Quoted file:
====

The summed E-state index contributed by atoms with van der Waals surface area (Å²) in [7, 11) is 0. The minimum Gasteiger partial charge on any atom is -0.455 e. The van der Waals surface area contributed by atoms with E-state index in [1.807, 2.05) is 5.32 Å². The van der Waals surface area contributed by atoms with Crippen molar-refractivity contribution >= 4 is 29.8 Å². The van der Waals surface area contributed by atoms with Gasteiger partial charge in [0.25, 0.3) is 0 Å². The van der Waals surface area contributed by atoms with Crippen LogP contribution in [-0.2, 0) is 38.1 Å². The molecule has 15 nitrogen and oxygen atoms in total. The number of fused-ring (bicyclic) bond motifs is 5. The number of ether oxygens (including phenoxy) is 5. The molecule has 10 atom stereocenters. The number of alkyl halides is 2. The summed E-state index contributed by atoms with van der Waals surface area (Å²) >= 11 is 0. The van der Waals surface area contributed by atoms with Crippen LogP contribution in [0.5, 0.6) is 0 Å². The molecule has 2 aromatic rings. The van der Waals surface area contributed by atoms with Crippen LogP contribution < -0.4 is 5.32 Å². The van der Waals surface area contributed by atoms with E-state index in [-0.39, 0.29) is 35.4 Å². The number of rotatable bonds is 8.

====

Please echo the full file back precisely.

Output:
The summed E-state index contributed by atoms with van der Waals surface area (Å²) in [7, 11) is 0. The minimum Gasteiger partial charge on any atom is -0.455 e. The van der Waals surface area contributed by atoms with E-state index in [1.807, 2.05) is 5.32 Å². The van der Waals surface area contributed by atoms with Crippen molar-refractivity contribution >= 4 is 29.8 Å². The van der Waals surface area contributed by atoms with Gasteiger partial charge in [0.25, 0.3) is 0 Å². The van der Waals surface area contributed by atoms with Crippen LogP contribution in [-0.2, 0) is 38.1 Å². The molecule has 15 nitrogen and oxygen atoms in total. The number of fused-ring (bicyclic) bond motifs is 5. The number of ether oxygens (including phenoxy) is 5. The molecule has 10 atom stereocenters. The number of alkyl halides is 2. The summed E-state index contributed by atoms with van der Waals surface area (Å²) >= 11 is 0. The van der Waals surface area contributed by atoms with Crippen LogP contribution in [0.5, 0.6) is 0 Å². The molecule has 2 aromatic rings. The van der Waals surface area contributed by atoms with Crippen LogP contribution < -0.4 is 5.32 Å². The van der Waals surface area contributed by atoms with E-state index in [-0.39, 0.29) is 35.4 Å². The number of rotatable bonds is 8.